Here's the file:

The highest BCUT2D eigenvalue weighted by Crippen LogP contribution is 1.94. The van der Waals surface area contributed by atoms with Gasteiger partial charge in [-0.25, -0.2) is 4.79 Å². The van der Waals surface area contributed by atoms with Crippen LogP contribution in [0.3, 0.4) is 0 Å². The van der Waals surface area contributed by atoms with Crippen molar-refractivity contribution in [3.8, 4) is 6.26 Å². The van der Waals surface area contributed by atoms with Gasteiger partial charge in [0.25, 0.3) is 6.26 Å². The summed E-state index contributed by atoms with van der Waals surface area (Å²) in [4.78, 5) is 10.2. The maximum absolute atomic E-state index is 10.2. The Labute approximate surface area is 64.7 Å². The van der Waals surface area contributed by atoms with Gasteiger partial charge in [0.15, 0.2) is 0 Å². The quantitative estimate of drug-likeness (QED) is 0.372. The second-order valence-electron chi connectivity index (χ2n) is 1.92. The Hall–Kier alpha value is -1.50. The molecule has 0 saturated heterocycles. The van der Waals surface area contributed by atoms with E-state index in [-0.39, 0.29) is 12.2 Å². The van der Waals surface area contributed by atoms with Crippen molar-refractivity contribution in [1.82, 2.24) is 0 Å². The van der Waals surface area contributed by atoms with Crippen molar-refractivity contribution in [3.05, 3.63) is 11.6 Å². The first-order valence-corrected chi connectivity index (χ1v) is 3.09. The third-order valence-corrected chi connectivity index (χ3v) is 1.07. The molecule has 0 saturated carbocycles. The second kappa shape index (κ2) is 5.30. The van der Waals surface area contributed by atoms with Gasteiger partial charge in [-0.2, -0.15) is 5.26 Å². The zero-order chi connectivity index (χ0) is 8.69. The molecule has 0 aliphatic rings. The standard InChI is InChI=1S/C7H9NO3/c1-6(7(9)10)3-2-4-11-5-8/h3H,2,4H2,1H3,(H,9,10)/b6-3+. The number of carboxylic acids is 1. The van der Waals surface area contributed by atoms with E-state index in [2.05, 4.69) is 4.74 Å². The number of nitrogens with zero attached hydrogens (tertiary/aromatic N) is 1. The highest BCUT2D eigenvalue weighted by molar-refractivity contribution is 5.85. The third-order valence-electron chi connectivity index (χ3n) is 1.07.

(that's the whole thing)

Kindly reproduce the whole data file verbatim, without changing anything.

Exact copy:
The highest BCUT2D eigenvalue weighted by Crippen LogP contribution is 1.94. The van der Waals surface area contributed by atoms with Gasteiger partial charge in [-0.25, -0.2) is 4.79 Å². The van der Waals surface area contributed by atoms with Crippen LogP contribution in [0.3, 0.4) is 0 Å². The van der Waals surface area contributed by atoms with Crippen molar-refractivity contribution in [3.8, 4) is 6.26 Å². The van der Waals surface area contributed by atoms with Gasteiger partial charge in [0.25, 0.3) is 6.26 Å². The summed E-state index contributed by atoms with van der Waals surface area (Å²) in [4.78, 5) is 10.2. The maximum absolute atomic E-state index is 10.2. The Labute approximate surface area is 64.7 Å². The van der Waals surface area contributed by atoms with Gasteiger partial charge in [0.15, 0.2) is 0 Å². The quantitative estimate of drug-likeness (QED) is 0.372. The second-order valence-electron chi connectivity index (χ2n) is 1.92. The Hall–Kier alpha value is -1.50. The molecule has 0 saturated heterocycles. The van der Waals surface area contributed by atoms with E-state index in [-0.39, 0.29) is 12.2 Å². The van der Waals surface area contributed by atoms with Crippen molar-refractivity contribution in [1.82, 2.24) is 0 Å². The van der Waals surface area contributed by atoms with Crippen molar-refractivity contribution in [3.05, 3.63) is 11.6 Å². The first-order valence-corrected chi connectivity index (χ1v) is 3.09. The third-order valence-corrected chi connectivity index (χ3v) is 1.07. The molecule has 0 saturated carbocycles. The second kappa shape index (κ2) is 5.30. The van der Waals surface area contributed by atoms with Gasteiger partial charge in [-0.2, -0.15) is 5.26 Å². The zero-order chi connectivity index (χ0) is 8.69. The molecule has 0 aliphatic rings. The standard InChI is InChI=1S/C7H9NO3/c1-6(7(9)10)3-2-4-11-5-8/h3H,2,4H2,1H3,(H,9,10)/b6-3+. The number of carboxylic acids is 1. The van der Waals surface area contributed by atoms with E-state index in [2.05, 4.69) is 4.74 Å². The number of nitrogens with zero attached hydrogens (tertiary/aromatic N) is 1. The highest BCUT2D eigenvalue weighted by molar-refractivity contribution is 5.85. The third-order valence-electron chi connectivity index (χ3n) is 1.07.